For decades, the natural resources of an extinct volcano called Jackson Dome, about 3,000 feet below Mississippi’s capital, gave the state a role in a multistate oil extraction venture.
The operation, known as enhanced oil recovery or EOR, takes naturally occurring carbon dioxide from the Dome, sends it through a pipeline to the oilfields of Mississippi, Louisiana and Texas, and injects CO2 into the ground to expel oil for production.
Now, as the U.S. government tries to encourage reductions in emissions from industrial sources, Mississippi lawmakers are hoping the same pipeline, owned by Denbury Inc., will give the state a new role in the sector. emerge from carbon capture.
Carbon capture and storage, or CCS, is an expensive method of reducing greenhouse gas emissions in which a company separates CO2 from other gases it produces, then transports it to a storage site where it is injected into the ground for permanent storage.
Although CCS has been around for years, it was too expensive for companies to consider it without any incentive. But in 2018, the federal government enacted a tax credit that dramatically expanded the incentives for issuers.
Representative of Mississippi House Energy President Brent Powell, R-Brandon, explained that companies hoping to receive the tax credit could potentially relocate to the state and use its existing pipeline for storage.
“What we hope with this is that landowners and the public can get royalties for storage, but we would really like to see industry come into the state near the pipeline,” said Powell, who has clarified electricity. and fertilizer plants as businesses he plans to offload their carbon to Mississippi.
Under the program, owners of surface rights and mining rights would be compensated, said Powell, who drafted the bill.
This year, Governor Tate Reeves signed into law House Bill 1214, a bill that would allow the Mississippi State Oil & Gas Board to oversee a carbon storage program in the state.
The U.S. Environmental Protection Agency currently regulates carbon sinks across much of the country, but states are now hoping to seek approval to meet growing local interest.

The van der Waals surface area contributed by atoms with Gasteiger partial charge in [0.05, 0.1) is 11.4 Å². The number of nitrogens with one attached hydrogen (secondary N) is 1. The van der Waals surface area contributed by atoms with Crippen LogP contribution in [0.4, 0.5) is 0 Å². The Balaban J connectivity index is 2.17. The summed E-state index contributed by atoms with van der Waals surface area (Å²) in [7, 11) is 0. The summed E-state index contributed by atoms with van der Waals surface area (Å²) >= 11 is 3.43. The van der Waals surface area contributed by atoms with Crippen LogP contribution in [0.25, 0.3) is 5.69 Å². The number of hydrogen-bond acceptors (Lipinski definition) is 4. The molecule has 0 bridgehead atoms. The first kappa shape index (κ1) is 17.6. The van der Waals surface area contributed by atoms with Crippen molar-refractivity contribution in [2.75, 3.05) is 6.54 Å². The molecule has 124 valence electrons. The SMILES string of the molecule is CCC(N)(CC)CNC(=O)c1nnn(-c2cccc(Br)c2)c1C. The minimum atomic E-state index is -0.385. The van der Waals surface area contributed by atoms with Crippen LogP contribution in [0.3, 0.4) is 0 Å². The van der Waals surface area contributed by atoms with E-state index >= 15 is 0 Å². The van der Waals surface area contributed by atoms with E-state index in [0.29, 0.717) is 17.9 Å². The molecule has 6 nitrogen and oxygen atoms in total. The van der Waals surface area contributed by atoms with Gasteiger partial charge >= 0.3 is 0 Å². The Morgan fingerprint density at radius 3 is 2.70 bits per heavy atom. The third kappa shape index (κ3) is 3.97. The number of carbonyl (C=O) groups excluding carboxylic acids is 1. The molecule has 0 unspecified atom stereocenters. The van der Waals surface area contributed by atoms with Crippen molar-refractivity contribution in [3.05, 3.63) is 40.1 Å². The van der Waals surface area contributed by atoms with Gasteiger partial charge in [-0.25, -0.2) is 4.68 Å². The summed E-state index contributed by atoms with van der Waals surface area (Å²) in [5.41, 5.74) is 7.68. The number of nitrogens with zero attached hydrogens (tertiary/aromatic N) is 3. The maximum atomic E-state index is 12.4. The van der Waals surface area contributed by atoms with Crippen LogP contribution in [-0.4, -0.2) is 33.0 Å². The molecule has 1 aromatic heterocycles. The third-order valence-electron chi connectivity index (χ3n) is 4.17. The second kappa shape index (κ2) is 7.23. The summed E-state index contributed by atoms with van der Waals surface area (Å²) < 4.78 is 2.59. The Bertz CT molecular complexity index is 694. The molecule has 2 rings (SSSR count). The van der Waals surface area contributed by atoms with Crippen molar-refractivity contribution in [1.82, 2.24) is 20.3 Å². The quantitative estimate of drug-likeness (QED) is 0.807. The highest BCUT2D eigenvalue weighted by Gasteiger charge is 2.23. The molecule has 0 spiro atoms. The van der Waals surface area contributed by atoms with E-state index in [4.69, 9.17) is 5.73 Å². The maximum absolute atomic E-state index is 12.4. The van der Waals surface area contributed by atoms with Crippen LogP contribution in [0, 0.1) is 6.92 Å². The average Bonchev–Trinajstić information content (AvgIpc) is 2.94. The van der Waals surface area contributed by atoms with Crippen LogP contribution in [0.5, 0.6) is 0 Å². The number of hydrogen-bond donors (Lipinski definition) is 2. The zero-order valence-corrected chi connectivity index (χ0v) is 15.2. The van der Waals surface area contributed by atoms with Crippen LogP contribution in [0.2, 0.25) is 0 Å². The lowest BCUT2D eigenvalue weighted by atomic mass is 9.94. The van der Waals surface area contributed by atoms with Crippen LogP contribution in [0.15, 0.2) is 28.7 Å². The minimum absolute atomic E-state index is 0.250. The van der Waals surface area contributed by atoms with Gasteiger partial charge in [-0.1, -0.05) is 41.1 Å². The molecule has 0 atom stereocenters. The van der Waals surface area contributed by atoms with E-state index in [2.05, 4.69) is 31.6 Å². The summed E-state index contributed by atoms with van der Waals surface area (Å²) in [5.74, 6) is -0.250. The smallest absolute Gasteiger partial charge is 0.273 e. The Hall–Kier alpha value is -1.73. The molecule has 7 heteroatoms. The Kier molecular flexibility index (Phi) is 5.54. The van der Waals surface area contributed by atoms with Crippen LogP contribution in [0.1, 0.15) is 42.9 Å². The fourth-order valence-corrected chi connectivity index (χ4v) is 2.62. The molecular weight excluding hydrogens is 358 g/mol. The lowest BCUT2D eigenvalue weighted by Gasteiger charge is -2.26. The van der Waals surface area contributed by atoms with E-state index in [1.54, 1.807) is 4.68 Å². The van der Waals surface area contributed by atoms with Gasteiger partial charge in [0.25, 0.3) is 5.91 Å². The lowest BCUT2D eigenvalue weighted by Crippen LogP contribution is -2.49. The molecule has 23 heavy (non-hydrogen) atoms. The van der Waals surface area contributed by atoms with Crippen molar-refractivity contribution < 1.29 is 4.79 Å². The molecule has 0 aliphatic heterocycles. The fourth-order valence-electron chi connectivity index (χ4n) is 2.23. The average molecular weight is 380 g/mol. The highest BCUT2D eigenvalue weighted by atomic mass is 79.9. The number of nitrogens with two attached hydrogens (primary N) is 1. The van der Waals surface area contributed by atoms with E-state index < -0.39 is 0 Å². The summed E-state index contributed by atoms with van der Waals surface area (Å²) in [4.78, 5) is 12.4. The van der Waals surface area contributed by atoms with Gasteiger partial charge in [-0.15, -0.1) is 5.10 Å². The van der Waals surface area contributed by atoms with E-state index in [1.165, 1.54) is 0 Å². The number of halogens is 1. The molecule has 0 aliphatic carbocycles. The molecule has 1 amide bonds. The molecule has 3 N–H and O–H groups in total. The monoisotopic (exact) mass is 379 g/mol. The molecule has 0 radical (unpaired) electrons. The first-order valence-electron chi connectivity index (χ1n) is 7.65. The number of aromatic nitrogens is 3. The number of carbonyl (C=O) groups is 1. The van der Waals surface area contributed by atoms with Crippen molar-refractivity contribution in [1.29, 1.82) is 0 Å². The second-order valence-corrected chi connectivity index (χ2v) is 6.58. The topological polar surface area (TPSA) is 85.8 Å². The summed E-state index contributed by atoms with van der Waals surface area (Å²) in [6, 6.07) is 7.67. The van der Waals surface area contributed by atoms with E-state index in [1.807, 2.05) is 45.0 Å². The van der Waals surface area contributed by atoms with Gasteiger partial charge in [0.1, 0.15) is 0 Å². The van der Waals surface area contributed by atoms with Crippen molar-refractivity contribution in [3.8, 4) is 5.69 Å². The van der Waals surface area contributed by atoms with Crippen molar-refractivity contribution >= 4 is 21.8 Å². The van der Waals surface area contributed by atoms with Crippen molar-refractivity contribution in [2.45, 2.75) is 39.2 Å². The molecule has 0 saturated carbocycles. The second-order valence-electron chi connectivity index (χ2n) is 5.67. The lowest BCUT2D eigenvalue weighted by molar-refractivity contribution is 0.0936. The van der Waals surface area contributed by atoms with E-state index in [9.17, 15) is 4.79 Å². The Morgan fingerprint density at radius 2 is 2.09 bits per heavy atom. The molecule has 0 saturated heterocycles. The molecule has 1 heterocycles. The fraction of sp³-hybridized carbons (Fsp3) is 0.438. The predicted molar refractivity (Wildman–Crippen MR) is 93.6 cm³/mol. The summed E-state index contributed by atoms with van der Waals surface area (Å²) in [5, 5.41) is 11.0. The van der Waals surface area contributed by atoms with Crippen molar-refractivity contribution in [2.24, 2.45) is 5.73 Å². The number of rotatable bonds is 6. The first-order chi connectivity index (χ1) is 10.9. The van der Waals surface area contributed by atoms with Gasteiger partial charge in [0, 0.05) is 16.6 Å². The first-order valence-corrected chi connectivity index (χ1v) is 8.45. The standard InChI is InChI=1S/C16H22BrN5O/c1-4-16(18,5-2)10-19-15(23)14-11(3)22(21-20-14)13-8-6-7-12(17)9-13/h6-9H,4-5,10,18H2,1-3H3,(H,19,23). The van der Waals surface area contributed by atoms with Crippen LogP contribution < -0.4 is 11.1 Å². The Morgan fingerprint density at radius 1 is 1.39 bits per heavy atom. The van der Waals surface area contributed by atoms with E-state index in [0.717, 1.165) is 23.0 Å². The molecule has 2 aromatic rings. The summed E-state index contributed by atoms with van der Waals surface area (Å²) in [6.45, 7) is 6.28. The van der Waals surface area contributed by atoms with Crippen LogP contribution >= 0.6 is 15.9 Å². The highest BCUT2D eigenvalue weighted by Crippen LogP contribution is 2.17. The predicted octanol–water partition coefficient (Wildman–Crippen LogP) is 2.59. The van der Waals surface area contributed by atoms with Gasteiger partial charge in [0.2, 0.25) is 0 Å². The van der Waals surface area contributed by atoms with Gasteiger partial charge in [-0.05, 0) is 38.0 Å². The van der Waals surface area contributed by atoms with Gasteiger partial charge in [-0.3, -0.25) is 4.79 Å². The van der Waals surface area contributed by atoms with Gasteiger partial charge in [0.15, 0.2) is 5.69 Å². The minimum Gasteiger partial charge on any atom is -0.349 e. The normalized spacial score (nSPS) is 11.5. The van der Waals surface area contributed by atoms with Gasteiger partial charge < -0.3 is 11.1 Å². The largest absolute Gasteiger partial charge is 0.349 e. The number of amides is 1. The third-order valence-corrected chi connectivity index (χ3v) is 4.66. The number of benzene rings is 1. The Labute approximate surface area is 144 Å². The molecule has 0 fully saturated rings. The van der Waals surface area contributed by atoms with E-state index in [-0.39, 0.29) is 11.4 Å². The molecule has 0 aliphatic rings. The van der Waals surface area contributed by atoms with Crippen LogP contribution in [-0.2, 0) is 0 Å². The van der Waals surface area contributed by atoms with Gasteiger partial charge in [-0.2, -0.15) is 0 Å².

The Oil & Gas Board must first obtain EPA approval, which it plans to seek by the end of the year, the board told Mississippi Today. So far, only Wyoming and North Dakota have such a program, according to the Carbon Capture Coalition.
Oil & Gas Board chief geologist David Snodgrass said eminent domain would not apply to carbon storage in Mississippi. Eminent domain, which was restricted in the state after a ballot initiative in 2011, gives the government the power to take private property for public use project without the landowners’ consent. Companies looking to build a carbon pipeline or storage wells would first have to get approval from a majority of landowners.
The new law allows the Oil & Gas Board to go ahead with the project without majority approval, but Powell said it would only apply if there were unresponsive landowners or absent.
“If a guy is adamant, ‘You’re not crossing my property,’ the Council won’t let (the company) cross his property,” Powell said.
Experts suggest that Mississippi, along with its neighboring states, are prime locations for carbon storage due to their geology.
Susan Hovorka, a researcher at the University of Texas Jackson School of Geosciences, explained that pore space – tiny openings between rock grains in the ground where gas can be stored – gives the region the coast Gulf an advantage over the rest of the country.
“The Gulf Coast states are particularly well endowed, when you look at the maps of pore space availability, those states shine as winners,” Hovorka said. “There are other states that have opportunities, but the opportunities in the Gulf Coast states are particularly excellent.”
Beginning in 2008, Hovorka and other scientists conducted one of the first large-scale carbon storage tests in the United States at an oil field near Natchez owned by Denbury Inc.
Hovorka said that although the program is new to most parts of the world, there is a well-established practice for storing carbon safely.
“People can trust because it’s not new things being done for the first time,” she said, mentioning the world’s first commercial capture and storage project in Norway which started in 1996. “It’s old things being used for new purposes to mitigate greenhouse gases.”
But storing carbon and transporting it are two different things.
Last month, the Pipeline and Hazardous Materials Safety Administration, or PHMSA — the federal pipeline safety agency — announced its findings on a 2020 gas leak in Satartia, Mississippi. The report found multiple failures by Denbury and proposed a $3.9 million penalty against the company.
After the Sataria episode, some supporters wonder if the country is prepared for increased demand for carbon transport.
While both Powell and Snodgrass have referred to the company as a supporter of launching a program in the state, Denbury officials told Mississippi Today it was too early to say whether it would begin storage. carbon in the state. Denbury is currently securing spaces in other Gulf Coast states, including Louisiana and Alabama, but would likely not begin storage until 2025.
“I would say it’s premature,” said Dan Cole, vice president of carbon capture, utilization and storage at Denbury. “We are certainly evaluating, are there any good potential storage sites in Mississippi?”
Cole said Denbury would consider large lots with few owners. He added that the company would use its existing EOR pipeline as long as it met capacity needs for carbon transport.